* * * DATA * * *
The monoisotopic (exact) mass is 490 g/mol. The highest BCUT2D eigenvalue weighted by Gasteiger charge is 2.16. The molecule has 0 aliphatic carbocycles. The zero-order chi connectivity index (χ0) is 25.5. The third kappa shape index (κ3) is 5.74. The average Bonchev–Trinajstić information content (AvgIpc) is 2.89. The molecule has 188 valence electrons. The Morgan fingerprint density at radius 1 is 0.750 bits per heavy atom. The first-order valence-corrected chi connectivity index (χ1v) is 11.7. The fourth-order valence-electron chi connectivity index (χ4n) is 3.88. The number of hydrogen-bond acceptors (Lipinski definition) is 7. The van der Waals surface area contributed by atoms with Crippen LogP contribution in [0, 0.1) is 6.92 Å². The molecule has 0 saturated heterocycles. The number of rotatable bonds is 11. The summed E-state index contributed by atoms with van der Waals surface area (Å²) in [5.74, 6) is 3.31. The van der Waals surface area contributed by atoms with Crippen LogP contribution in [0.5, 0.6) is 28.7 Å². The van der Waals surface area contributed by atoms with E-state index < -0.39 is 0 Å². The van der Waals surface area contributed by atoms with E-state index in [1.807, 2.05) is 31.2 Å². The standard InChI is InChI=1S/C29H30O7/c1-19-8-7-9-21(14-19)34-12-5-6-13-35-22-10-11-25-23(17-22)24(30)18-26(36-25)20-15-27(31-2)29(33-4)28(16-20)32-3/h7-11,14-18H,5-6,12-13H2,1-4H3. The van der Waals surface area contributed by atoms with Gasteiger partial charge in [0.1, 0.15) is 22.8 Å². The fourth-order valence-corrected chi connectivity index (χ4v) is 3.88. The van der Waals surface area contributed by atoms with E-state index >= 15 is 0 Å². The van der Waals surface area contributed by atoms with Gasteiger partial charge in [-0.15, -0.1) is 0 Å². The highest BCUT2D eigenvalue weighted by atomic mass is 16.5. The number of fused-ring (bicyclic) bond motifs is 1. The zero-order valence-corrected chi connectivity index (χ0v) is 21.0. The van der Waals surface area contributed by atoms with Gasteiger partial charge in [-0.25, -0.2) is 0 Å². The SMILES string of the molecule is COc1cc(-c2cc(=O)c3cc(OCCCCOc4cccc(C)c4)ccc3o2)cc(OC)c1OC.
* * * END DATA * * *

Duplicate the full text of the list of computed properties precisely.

The monoisotopic (exact) mass is 490 g/mol. The highest BCUT2D eigenvalue weighted by Gasteiger charge is 2.16. The molecule has 0 aliphatic carbocycles. The zero-order chi connectivity index (χ0) is 25.5. The third kappa shape index (κ3) is 5.74. The average Bonchev–Trinajstić information content (AvgIpc) is 2.89. The molecule has 188 valence electrons. The Morgan fingerprint density at radius 1 is 0.750 bits per heavy atom. The first-order valence-corrected chi connectivity index (χ1v) is 11.7. The fourth-order valence-electron chi connectivity index (χ4n) is 3.88. The number of hydrogen-bond acceptors (Lipinski definition) is 7. The van der Waals surface area contributed by atoms with Crippen LogP contribution in [0, 0.1) is 6.92 Å². The molecule has 0 saturated heterocycles. The number of rotatable bonds is 11. The summed E-state index contributed by atoms with van der Waals surface area (Å²) in [5.74, 6) is 3.31. The van der Waals surface area contributed by atoms with Crippen LogP contribution in [0.5, 0.6) is 28.7 Å². The van der Waals surface area contributed by atoms with E-state index < -0.39 is 0 Å². The van der Waals surface area contributed by atoms with E-state index in [1.807, 2.05) is 31.2 Å². The standard InChI is InChI=1S/C29H30O7/c1-19-8-7-9-21(14-19)34-12-5-6-13-35-22-10-11-25-23(17-22)24(30)18-26(36-25)20-15-27(31-2)29(33-4)28(16-20)32-3/h7-11,14-18H,5-6,12-13H2,1-4H3. The van der Waals surface area contributed by atoms with Gasteiger partial charge in [0.1, 0.15) is 22.8 Å². The fourth-order valence-corrected chi connectivity index (χ4v) is 3.88. The van der Waals surface area contributed by atoms with E-state index >= 15 is 0 Å². The van der Waals surface area contributed by atoms with Gasteiger partial charge in [-0.15, -0.1) is 0 Å². The highest BCUT2D eigenvalue weighted by atomic mass is 16.5. The number of fused-ring (bicyclic) bond motifs is 1. The zero-order valence-corrected chi connectivity index (χ0v) is 21.0. The van der Waals surface area contributed by atoms with Gasteiger partial charge in [-0.25, -0.2) is 0 Å². The SMILES string of the molecule is COc1cc(-c2cc(=O)c3cc(OCCCCOc4cccc(C)c4)ccc3o2)cc(OC)c1OC.